Friday, September 25, 2015


Today I’d like to thank SciFi just, you know, for being there.

Especially Jack. But, I’ll get to that in a second.

I got teased a lot in high school. Part of it was because I was (and still am, obviously) a weirdo. Part of it was that my dad was a teacher (also a weirdo) and part of it was that people suspected I was gay. Or bi. Or maybe they didn’t really know what I was but they sure called me a lot of names I had to look up online when I got home.

I didn’t really see what the big deal was. So what if I liked guys and girls. Or so what if I liked guys and girls and everything in-between and neither?

Maybe I didn’t see it as something weird because I was brought up in a fairly unconventional way. I was raised by wolves backstage with an actress mom and an artist dad and there were plenty of adults in plenty of kinds of relationships around. Maybe because I’m just an unconventional sort of person because of my Asperger’s brain. And, maybe most importantly, I grew up with SciFi/Fantasy.

In Science Fiction you can be a human who falls in love with a Klingon. You can be a slayer who makes out with vampires. You can be a wizard who’s into other wizards or a witch who marries a werewolf. You can be a Denobulian who has multiple wives--all of whom have multiple husbands. You can be asexual--even if you’re fully functional. Or you can be into everyone and not see the difference. In other words, you can be Jack Harkness.

The first time I was ever made to think in a concrete way about my own sexuality was when I had to apply for college scholarships. When I was just about finished with high school, I applied for a few pro-LGBT scholarships and ticked the box, “Bi.” That was my big coming out party, I guess. I just didn’t think it was a big deal. I also didn’t think it quite fit--it didn’t fully explain what I felt.

A few years later, Torchwood happened. Jack Harkness happened. And something inside of me said, “Yes. That. That there is what I am.” A couple years after that, a friend of mine watched the show and she mentioned Jack Harkness’ omnisexuality/pansexuality.

“Wait, there’s a word for that?”


My head exploded. This meant Jack Harkness and I had more in common than a love of suspenders and a theoretical open door policy. We had the same brand. And this was, and still is, important to me.

I went years and years feeling like who I found sexy wasn’t a big deal--the rest of the world does, by the way. Bi and Omni-sexuals are something most people (gay and straight) don’t really seem to get yet and that’s one of the reasons I’ve never openly talked about that here before. Remember the name-calling I mentioned earlier? Anyway, I ended up marrying an amazing, brilliant, geeky dude but if his same mind had been in a lady or a trans-person or a cross-dresser or a Bolian, it wouldn’t have mattered. And, I think that a part of me not feeling like it was that big a deal is SciFi. It’s characters like Jack Harkness.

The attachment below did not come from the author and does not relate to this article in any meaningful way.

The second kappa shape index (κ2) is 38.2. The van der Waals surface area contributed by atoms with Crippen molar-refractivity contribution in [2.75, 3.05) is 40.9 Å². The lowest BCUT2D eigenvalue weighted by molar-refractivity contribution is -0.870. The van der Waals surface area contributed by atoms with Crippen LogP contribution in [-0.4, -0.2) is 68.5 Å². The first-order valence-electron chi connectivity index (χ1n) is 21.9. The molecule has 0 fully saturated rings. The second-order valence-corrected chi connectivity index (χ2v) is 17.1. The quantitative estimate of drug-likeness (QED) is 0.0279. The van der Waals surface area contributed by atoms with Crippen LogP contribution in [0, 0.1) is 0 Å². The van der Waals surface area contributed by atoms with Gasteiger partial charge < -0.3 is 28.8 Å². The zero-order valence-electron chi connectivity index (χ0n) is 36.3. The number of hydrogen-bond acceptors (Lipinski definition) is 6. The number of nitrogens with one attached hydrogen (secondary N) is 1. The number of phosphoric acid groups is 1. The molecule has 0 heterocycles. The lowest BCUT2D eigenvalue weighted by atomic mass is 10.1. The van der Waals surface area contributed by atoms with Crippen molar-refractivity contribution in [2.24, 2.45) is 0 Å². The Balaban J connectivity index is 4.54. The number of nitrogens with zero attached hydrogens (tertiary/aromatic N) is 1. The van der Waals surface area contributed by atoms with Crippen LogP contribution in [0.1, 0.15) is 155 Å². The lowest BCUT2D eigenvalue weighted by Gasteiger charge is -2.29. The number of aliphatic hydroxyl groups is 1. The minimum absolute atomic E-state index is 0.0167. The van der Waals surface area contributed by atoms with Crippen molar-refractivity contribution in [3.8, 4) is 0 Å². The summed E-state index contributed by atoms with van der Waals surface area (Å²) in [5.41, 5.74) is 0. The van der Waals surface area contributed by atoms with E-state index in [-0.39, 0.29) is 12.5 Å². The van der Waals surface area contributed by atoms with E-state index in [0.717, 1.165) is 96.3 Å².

I’m only sad Star Trek didn’t do it first. I’m sad they still haven’t. They came close a couple times. There’s Femke Janssen’s turn in The Perfect Mate but even then she was still only into every possible species who also happened to have the requisite bait and tackle. Riker falls for an androgynous alien and Tripp Tucker has a thing for a cogenitor--both of these characters are played by women and terrible things happen to them. Dax is likely the closest they ever came as Dax was neither male nor female. Dax was a worm and Dax’ sexuality sort of followed along with that of Dax’ symbiont. That’s how Star Trek got their first ever lesbian kiss. I’ve written here before about the most perfect relationship of Enterprise that never was and I extend that feeling across all of Trek.

Once, a long time ago, Star Trek was fearless. They tackled sensitive, socio-political issues and gave meaningful representation to minorities. They paved the way for other speculative fiction TV shows to come along and be similarly daring. Buffy, Xena, Farscape, BSG, SGU, and, of course, Torchwood, are just a few of the examples that have featured LGBT characters but Trek still lags behind.

So, again, I want to thank SciFi for being there, for showing all the ways that we can be and live and love. But… Trek? Come on.

Why wasn’t Geordi gay or Troi? Why not Garak or Kiera? Why not have Seven explore her sexuality in a more dynamic way? Why not let Reed and Hayes be together?

Why so many missed opportunities? Why should it have to continue? There’s a new movie on the way!

Why can’t Sulu be gay already? Or... why can’t Kirk be pan?


  1. The world needs more "you" AshleyRose.

    1. Thanks so much, Johnny! That means the world to me!

  2. I've been enjoying your voyager reviews (I am watching ever single star trek episode and movie in 'star date' order as determined by some website and will probably have it done in 6 mo, but, you know, no blogging). Anyways, ,as far as I can remember, this is the first post by you I felt compelled to comment on. Because I just really like it. Even tho its not a review. I followed a link here from 'someone to watch over me'.


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